The Knesset Finance Committee authorized the next budget to be a two-year one and voted Monday to allow the government to push off its deadline to pass the budget by several months, to November 19.
The two-year budget is actually for 13-months, because of its late date in passing. Prime Minister Benjamin Netanyahu preferred a budget that would span two full years and a month, because budget debates can lead to coalitions falling apart, but Finance Minister Moshe Kahlon opposed doing so.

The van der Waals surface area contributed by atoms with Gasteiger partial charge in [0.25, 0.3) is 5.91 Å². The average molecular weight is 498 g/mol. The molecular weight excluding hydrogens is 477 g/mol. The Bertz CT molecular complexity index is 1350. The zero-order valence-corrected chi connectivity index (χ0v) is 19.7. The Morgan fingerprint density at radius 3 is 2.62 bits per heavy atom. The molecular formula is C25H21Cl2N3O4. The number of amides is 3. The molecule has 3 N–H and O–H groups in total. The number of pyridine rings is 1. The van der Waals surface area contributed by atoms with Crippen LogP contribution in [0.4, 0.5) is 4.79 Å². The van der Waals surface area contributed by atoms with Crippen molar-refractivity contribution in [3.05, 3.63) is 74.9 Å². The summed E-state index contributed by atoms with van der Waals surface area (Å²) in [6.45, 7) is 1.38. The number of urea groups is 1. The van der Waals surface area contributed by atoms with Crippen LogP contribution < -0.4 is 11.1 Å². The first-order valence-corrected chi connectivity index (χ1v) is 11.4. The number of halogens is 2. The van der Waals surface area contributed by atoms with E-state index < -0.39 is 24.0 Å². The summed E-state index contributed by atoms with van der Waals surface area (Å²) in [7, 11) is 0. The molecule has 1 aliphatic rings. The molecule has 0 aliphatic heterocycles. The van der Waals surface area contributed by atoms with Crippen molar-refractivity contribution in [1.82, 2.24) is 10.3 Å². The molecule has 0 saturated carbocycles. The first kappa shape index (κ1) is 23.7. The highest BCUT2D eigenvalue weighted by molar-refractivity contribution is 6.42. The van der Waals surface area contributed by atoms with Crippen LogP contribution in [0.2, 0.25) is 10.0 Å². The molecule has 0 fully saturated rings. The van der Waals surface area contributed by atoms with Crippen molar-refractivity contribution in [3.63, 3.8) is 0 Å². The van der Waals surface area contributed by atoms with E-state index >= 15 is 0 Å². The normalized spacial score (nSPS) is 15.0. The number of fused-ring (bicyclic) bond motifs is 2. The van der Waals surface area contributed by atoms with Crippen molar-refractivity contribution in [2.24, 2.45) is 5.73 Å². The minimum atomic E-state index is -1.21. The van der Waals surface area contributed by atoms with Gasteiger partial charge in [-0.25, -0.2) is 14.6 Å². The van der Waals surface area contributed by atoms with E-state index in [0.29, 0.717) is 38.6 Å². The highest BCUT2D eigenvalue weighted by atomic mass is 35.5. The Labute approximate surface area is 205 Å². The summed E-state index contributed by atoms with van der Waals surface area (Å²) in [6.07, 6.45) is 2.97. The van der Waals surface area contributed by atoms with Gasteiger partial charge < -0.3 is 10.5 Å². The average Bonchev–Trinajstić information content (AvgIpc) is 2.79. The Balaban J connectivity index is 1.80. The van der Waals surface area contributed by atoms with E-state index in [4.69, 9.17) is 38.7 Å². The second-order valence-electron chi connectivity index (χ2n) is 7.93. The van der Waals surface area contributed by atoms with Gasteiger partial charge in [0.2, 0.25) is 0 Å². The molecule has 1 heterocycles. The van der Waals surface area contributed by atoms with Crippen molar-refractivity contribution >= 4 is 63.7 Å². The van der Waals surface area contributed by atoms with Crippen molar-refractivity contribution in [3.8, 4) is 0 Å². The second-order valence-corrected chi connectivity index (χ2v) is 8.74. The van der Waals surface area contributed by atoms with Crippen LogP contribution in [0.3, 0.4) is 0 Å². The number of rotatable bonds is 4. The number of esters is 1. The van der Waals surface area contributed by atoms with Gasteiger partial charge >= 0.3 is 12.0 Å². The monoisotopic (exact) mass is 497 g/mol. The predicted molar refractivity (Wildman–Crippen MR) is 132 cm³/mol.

The decision to limit the budget to a two-year framework, as Kahlon wanted, may help Israel keep its fiscal house in order. In 2012, the deficit exploded to twice its target level, which critics attributed to the two-year budget. When the 2011-2012 budget was approved in late 2010, the critics argued, they could not properly forecast revenues and expenditures two years out. Even now, the Finance Minister’s prediction of revenues in 2016 has a NIS 6 billion range.